Writer and producer, Jannali Jones talks about Trail's End and Reconciliation

Thu, May 30 2024
In line with our commitment to amplifying First Nations voices in the arts, we caught up with Gunai/Kurnai writer and producer Jannali Jones to hear her inspirations in developing her award-winning work, 'Trail's End' and the value of giving a voice and space for First Nations people to share culture. As the winner of both the Aboriginal and Torres Strait Islander Award and the Holden Street Theatres Award this Fringe season, Jannali Jones explains how 'Trail's End' shares the story of intergenerational disadvantage and how important it is to continue to share First Nations culture through storytelling.
Jannali Jones writer and producer stands in front of a tree smiling at the camera. She is wearing all black.
Jannali Jones. Photo: Jenny Kwok 2024
What is something that first inspired you or drew you to start writing?

I've always loved writing ever since I was a kid. I also used to be dragged along to my mum's musical theatre rehearsals. She played cello in the orchestra, so I would be going along to rehearsals at the Adelaide High School after hours, seeing these amazing productions of Les Misérables and Nicholas Nickerby that really started off my love of Theatre. So I did various things and eventually did a master's in creative writing and that journey kind of led me along to writing a book, which was published a few years ago, a young adult book and I've also recently been getting more into playwriting, reflecting my love of theatre.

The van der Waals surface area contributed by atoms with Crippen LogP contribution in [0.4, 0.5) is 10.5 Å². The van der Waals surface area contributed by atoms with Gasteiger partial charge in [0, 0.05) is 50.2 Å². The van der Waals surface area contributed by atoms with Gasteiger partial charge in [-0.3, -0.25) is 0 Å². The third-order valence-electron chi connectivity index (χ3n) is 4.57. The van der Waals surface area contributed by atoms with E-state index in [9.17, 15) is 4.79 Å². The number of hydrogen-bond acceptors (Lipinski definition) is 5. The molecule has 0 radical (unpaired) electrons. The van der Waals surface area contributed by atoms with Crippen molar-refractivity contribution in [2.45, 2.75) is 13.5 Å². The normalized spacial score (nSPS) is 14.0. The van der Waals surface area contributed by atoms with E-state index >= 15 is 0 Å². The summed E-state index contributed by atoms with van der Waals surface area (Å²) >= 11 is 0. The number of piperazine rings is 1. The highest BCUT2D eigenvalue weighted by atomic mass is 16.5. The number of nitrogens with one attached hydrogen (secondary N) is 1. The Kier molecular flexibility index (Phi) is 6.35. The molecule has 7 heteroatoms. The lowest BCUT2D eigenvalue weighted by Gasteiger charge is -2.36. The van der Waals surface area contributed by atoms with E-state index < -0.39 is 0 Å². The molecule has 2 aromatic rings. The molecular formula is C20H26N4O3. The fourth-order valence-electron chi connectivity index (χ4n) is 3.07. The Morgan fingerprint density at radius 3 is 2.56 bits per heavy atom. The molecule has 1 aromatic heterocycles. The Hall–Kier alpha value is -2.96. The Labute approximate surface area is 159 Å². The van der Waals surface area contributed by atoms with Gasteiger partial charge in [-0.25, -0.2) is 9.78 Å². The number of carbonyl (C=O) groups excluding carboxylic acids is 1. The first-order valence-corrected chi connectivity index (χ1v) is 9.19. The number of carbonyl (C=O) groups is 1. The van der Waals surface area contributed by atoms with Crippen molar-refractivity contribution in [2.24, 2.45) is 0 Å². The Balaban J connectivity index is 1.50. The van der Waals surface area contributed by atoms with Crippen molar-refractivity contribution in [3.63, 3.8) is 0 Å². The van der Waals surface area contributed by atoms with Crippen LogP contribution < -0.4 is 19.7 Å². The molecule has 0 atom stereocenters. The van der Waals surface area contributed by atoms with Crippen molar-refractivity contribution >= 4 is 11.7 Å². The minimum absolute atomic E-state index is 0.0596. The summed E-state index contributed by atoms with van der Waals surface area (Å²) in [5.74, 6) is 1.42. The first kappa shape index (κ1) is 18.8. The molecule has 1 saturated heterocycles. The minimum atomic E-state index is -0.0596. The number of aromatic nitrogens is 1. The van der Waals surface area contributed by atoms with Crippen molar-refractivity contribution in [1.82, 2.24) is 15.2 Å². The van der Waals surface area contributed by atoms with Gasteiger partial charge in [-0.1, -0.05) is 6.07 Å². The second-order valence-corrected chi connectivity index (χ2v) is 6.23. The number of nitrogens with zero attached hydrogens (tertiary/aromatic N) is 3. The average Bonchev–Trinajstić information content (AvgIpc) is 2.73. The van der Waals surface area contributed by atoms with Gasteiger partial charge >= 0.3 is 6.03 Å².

What does story writing mean for you?

Story writing is so important, and to me, it forms part of my identity. A lot of my day job is very dry work, so I need a creative outlet. I've always been a very creative person. I've done a bit of acting and singing, and I used to play the flute. If I'm away from pen and paper for too long, I'll go crazy because I'm just constantly thinking about things and just daydreaming about characters and getting lost in my own worlds and creations. I just love it. I love being able to create and tell stories and also talk about things that are important to me.

What is a way we can better show Reconciliation?

I think that there's still room for more participation, more shows in Adelaide Fringe. I think that also by promoting and showcasing what's already there, what's already happening will help to encourage other people because it can be a little bit intimidating if you feel like you're sort of the only person in the space. So I think getting more people involved and I think that's a big part of it  just building that space up and making sure that everyone knows, ‘Hey, come to the Fringe.’ It's a great space for First Nations people and the support is definitely there to help in that space and then we're nearly there. 

How do you feel First Nations storytelling through the arts impacts culture in Australia?